IOWA CITY — Parker Hesse wore a black pullover to media interviews Tuesday that said “Own The Rose Bowl Game.”
I wondered if it was something issued to Iowa’s football players in the offseason after their 45-16 loss to Stanford in Pasadena three seasons ago. You know, own the loss. Remember it, use it for motivation, whatever meaning the coaches wanted to attach to it. College football teams are big on slogans.
But no, the senior defensive end said. It was just something players got before that Rose Bowl trip when Hesse was a freshman who had already made an impact with his team. He tipped a pass at the line of scrimmage, caught the carom, and trotted 4 yards to the end zone for a touchdown in Iowa’s 28-20 win at Nebraska that capped a 12-0 regular-season.
Back to the pullover. Hesse wore it Tuesday because he was wearing gray sweatpants and didn’t want to show up in all gray. So he put on the black remnant of the first season he played. Not everything is deeply meaningful.
However, Friday has deep meaning indeed for Hesse and his classmates on the Hawkeyes. This is the last of their Black Friday battles with Nebraska, and they’re looking to go 4-for-4. More importantly, they want to walk out of Kinnick Stadium as players for the last time with a permanently warm memory.
Senior defensive tackle Matt Nelson of Cedar Rapids said Hesse is “being all sentimental,” this week, talking about the team’s last stay at Kirkwood Community College’s hotel on the night before a home game, the last regular-season week, the last this and that. Hesse said Nelson was exaggerating.
But it’s a big deal. For everyone outside the program who cares about Iowa football, wins and losses are the basic definition of what the Hawkeyes do. For the players, there’s quite a bit more to it.
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“It’s a team game,” Hesse said. “Everything that happens out there really boils down to how we do it as a team. You win or lose as a team, you work and train as a team, you prepare as a team. That’s what makes it fun, getting to share those experiences.”
I asked a few seniors here Tuesday to name the most striking memory they’ll have about their careers, and none responded by noting a play they made or a win the Hawkeyes got. All cited the relationships they made with their teammates.
Nobody wants to win more than the participants themselves. Nobody. There’s more to this, however.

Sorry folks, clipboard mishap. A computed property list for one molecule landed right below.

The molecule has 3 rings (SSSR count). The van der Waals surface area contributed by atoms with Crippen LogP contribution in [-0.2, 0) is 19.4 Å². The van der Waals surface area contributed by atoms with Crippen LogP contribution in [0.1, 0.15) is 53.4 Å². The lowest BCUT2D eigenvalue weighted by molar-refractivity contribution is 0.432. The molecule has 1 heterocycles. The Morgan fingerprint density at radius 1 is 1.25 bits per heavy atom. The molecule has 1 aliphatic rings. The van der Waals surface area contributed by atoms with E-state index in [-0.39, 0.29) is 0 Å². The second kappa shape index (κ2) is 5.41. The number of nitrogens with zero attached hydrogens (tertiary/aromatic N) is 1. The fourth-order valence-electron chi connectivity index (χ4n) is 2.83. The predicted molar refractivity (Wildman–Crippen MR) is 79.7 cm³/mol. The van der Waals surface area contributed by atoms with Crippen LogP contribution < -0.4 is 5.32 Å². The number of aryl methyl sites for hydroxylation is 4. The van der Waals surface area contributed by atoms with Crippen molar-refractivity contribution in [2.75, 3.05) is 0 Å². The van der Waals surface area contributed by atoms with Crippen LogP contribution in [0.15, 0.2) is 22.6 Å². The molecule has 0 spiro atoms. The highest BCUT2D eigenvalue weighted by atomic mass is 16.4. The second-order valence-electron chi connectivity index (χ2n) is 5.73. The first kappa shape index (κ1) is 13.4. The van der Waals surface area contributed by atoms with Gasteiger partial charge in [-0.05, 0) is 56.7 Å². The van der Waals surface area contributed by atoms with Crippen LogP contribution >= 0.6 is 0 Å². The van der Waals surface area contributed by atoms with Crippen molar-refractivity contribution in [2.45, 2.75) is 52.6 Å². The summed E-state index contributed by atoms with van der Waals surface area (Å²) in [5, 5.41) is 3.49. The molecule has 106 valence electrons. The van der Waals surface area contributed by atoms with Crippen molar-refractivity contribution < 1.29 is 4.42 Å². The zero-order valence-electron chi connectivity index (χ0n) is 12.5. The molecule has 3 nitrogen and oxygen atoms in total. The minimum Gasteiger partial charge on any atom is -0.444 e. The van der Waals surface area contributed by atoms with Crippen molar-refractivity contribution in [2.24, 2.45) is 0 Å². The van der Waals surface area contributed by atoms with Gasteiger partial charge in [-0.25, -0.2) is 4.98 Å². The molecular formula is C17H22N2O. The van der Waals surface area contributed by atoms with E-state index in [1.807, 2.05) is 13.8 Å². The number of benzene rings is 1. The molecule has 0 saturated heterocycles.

Nelson suffered a torn labrum during Iowa’s Pinstripe Bowl win over Boston College last December. He’s had surgery on a shoulder and a knee. He’s a man who wants to become a physician and will be, but that’s a tough way to gain insights into that profession.
Nelson returned from rehabbing between January and July to start every game this season.
“A lot of ups and downs,” he said about his career. “I don’t regret any of it. I just tried to make the most out of my five years here at the University of Iowa. I wouldn’t take back any of it.”
Even the injuries?
“You learn a lot about yourself when those happen,” Nelson said. “They’re not ideal. They’re not fun to have. But it’s part of life, part of football. You’ve just got to dig deep when the going gets tough a little bit and find that inner strength and kind of look at it as ‘This is a long road back, let’s do this.’
“Just maintain a positive outlook on everything.”
The Hawkeyes lost three straight close games before they routed Illinois last Saturday. Why didn’t they go into mope mode after those defeats and stay in it?
Because they’ve put too much into this to back down, from anything.
I’ve written before that the best thing in college football is the Senior Day pregame ceremony, in which the players greet their parents at midfield and emotional embraces are the result.
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Those people know what the rest of us never will, which is how much went into getting from the first Iowa practice to the final game at Kinnick. Congratulations to all of them.
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